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VOLUME 20 ISSUE 01 • 2012

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BORDERS STORE CLOSING

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The first indelible images were the “Store Closing” signs in the windows of Borders book stores and the announcement by electronics retailer Best Buy that, due primarily to the impact of online shopping, it no longer needed as many physical stores so it would shutter some and sublet space in others. Then, as the 2011 holiday season came to a close, came the announcement that Sears/ Kmart would close 100+ stores in 2012. It's not hard to anticipate more retail closings as 2012 unfolds. As shoppers cut back their trips, spent less on “wants,” focused more on “needs” and went online to do more of their shopping, the overstoring we’ve discussed for years has finally become a reality. Especially in the US, but

TESCO HOME PLUS VIRTUAL SUBWAY STORE, SOUTH KOREA

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3DIGITAL 4 SHOPPING 5 6 ARRIVES F-A-S-T I

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THE YEAR OF "MOVING ON"

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AND MORE...

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CANADA -- NEW GLOBAL HOTSPOT

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WALMART WOES -- OVER OR NOT?

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DEPARTMENT STORES TANTALIZE AFFLUENT SHOPPERS

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BIG BOLD, AUDACIOUS SPACES

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DIGITAL SHOPPING ARRIVES F-A-S-T

also in other developed retail markets around the world. (In developing markets, it’s an entirely different story as the fervor to open stores continues. More about that later.) E

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Looking back on 2011, images come to mind that instantly capture the state of retail around the world, and anticipate the year to come. The images reflect the yin and yang AG M of the world: the global economy as it limped 1 along (at best) and the now unrelenting pervasiveness of digital technology. Together these converged to transform everything at retail in 2011, everywhere we traveled, the US, South America, Europe, Asia, the Pacific Rim and on.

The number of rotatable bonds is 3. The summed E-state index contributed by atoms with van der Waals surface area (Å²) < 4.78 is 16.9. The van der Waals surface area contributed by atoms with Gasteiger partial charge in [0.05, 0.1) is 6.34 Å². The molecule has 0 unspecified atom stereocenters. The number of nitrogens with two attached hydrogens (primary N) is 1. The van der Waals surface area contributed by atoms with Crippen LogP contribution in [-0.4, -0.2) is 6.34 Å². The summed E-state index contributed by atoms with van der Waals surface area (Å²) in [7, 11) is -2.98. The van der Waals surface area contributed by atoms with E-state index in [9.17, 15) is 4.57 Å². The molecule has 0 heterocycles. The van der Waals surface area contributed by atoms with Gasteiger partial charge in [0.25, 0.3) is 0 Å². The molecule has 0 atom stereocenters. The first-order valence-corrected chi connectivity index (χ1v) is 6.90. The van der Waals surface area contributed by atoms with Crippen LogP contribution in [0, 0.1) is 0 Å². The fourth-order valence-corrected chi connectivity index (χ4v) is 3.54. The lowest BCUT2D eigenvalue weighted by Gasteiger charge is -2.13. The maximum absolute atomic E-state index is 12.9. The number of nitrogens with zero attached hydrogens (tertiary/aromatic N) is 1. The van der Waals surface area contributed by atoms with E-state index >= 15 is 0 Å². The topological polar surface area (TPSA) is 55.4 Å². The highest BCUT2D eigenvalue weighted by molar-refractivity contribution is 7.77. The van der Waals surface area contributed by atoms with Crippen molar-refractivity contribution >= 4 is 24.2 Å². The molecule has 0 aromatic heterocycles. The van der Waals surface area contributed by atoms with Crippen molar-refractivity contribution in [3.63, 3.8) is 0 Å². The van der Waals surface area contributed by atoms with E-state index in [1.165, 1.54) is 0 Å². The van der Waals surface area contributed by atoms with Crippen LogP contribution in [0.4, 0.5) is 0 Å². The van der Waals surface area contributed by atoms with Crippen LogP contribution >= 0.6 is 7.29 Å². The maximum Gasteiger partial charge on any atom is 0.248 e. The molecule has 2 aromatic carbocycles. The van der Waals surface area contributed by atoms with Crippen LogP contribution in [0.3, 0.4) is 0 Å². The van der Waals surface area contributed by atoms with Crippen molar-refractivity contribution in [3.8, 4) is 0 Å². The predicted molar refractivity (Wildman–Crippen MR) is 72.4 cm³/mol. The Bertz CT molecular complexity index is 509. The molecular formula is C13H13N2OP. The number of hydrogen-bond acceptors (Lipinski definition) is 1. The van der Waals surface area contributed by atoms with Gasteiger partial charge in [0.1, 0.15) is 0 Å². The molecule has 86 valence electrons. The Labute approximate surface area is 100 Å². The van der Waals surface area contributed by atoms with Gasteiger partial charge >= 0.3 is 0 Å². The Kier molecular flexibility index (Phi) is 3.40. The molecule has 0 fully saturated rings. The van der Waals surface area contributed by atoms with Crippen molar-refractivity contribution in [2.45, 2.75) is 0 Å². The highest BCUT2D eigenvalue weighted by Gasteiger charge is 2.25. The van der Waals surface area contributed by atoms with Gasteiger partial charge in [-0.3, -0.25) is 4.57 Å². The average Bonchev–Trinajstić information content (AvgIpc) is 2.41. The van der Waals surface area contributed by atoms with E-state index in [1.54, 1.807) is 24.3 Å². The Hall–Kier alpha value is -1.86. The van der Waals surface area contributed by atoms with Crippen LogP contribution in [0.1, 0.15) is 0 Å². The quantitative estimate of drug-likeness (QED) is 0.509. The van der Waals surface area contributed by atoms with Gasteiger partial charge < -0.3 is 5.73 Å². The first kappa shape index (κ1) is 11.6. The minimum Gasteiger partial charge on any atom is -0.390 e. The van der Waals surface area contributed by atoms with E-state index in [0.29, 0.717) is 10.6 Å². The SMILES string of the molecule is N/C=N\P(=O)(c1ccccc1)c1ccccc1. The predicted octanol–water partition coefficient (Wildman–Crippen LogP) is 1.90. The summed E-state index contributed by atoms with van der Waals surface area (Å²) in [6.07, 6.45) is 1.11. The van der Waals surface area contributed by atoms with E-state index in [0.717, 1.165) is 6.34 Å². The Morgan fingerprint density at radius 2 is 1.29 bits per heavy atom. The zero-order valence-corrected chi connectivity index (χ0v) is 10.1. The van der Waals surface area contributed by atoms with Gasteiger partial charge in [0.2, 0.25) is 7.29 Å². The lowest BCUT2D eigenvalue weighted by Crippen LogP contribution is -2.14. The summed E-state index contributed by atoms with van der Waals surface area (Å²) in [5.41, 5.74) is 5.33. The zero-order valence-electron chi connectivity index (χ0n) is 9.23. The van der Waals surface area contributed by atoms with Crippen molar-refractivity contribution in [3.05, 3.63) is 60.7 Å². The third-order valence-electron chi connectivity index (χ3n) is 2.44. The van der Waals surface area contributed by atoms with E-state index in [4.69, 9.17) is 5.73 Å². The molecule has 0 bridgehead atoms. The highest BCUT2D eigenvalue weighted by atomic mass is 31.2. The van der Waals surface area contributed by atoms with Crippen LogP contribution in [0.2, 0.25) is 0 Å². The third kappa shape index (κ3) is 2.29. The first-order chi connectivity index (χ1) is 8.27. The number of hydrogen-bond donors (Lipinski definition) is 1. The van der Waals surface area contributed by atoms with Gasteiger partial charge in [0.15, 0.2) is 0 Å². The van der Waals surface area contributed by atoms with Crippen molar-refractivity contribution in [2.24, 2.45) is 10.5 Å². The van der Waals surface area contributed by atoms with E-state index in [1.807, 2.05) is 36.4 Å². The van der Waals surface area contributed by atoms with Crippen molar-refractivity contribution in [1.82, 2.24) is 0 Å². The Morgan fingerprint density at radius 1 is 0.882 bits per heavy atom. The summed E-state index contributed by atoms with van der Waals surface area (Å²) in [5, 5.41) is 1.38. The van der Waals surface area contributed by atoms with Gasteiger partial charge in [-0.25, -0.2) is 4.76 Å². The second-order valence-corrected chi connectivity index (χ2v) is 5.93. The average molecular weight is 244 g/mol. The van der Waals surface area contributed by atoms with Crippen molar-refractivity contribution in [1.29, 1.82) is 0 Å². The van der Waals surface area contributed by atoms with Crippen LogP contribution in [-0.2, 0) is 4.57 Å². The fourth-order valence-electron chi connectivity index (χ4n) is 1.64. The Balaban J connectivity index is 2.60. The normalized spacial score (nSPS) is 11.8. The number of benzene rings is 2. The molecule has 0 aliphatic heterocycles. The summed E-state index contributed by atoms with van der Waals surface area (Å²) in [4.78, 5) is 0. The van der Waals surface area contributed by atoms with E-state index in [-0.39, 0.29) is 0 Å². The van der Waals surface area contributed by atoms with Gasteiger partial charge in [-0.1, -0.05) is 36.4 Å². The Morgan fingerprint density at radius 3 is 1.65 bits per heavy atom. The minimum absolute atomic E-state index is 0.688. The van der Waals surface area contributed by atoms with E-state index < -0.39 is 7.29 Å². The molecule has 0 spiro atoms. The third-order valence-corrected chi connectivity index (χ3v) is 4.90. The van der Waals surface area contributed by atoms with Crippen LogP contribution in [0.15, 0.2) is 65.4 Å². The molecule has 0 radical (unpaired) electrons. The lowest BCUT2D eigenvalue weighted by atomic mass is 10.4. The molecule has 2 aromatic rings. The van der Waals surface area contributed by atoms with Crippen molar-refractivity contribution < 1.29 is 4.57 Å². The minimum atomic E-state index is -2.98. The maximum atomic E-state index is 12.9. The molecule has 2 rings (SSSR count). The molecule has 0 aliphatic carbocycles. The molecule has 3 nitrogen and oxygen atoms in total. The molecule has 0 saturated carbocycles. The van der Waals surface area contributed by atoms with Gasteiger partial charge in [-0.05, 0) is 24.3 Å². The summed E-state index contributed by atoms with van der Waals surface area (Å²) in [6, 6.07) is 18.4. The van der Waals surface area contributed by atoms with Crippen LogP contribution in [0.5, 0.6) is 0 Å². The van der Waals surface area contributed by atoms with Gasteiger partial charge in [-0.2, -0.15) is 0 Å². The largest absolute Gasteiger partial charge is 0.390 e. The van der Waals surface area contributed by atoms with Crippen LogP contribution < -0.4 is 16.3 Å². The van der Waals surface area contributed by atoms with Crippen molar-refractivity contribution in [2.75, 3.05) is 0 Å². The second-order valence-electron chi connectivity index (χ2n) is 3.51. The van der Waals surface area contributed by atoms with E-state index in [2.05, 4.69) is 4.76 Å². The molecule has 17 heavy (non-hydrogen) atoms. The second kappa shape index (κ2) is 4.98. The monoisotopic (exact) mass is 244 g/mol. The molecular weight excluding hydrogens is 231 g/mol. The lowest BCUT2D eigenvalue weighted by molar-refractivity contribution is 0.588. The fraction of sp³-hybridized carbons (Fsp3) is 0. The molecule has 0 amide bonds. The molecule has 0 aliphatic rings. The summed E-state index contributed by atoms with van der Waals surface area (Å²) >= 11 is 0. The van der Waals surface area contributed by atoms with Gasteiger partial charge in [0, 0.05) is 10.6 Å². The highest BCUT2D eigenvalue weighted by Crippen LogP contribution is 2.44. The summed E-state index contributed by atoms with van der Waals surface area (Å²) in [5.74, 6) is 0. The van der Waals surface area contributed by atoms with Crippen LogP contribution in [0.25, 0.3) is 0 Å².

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Another image that defined the year was the opening of the Home plus virtual store in subways in Seoul, South Korea. We’ve talked about this in previous issues of The EDGE. However, it bears repeating because it so clearly reflects the changing state of retail in many ways. UK-based Tesco and Korean Home plus leveraged a virtual pop up concept created a year earlier into a retail game changer, a way to open stores in the market and gain share of online sales fast. These virtual stores on subway platforms feature images of products as if in a regular store aisle. Shoppers use their smartphones to scan QR codes on the images to order instantly, pay and arrange for delivery. All in a click. The result: Home plus is now the #1 online retailer in Korea…from a standing start. Pictures of the stores were transmitted around the Internet in nanoseconds. So was

JUMBO VIRTUAL GROCERY STORE, CHILE


VOLUME 20 ISSUE 01 • 2012

the technology. Within the year, Chilean grocery retailer Jumbo launched a similar concept and, in London, John Lewis Department Stores turned its Waitrose windows into a virtual store. The speed at which the initial idea, the technology and the execution moved from Asia to South America to England says much about the future of retail. M

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The opening of Duane Reade’s hugely audacious flagship drug store at 40 Wall Street, NYC, set the tone for BOLD in 2011. Once a bank, the marbled columns, floors, fireplace, and chandeliers provide a backdrop for the "Look" beauty department. The "Upmarket" sushi bar, juice bar, fresh produce, and expanded grocery offering reflect the growing importance of convenient food in US drug stores. The pharmacy “powered by Walgreens” was the first nod to Duane Reade’s new owners. There is a shoe shine stand for local Wall Street types, and lots more. The 20,000 feet store is the precursor of the new Walgreens’ flagship that opened in downtown Chicago on January 9, with more to come around the country. There was the opening of the boldly presumptuous new Apple store on the mezzanine level of New York City’s iconic Grand Central railway station. Talk about retail chutzpah. It overshadows even the Apple store in the Louvre Museum in Paris.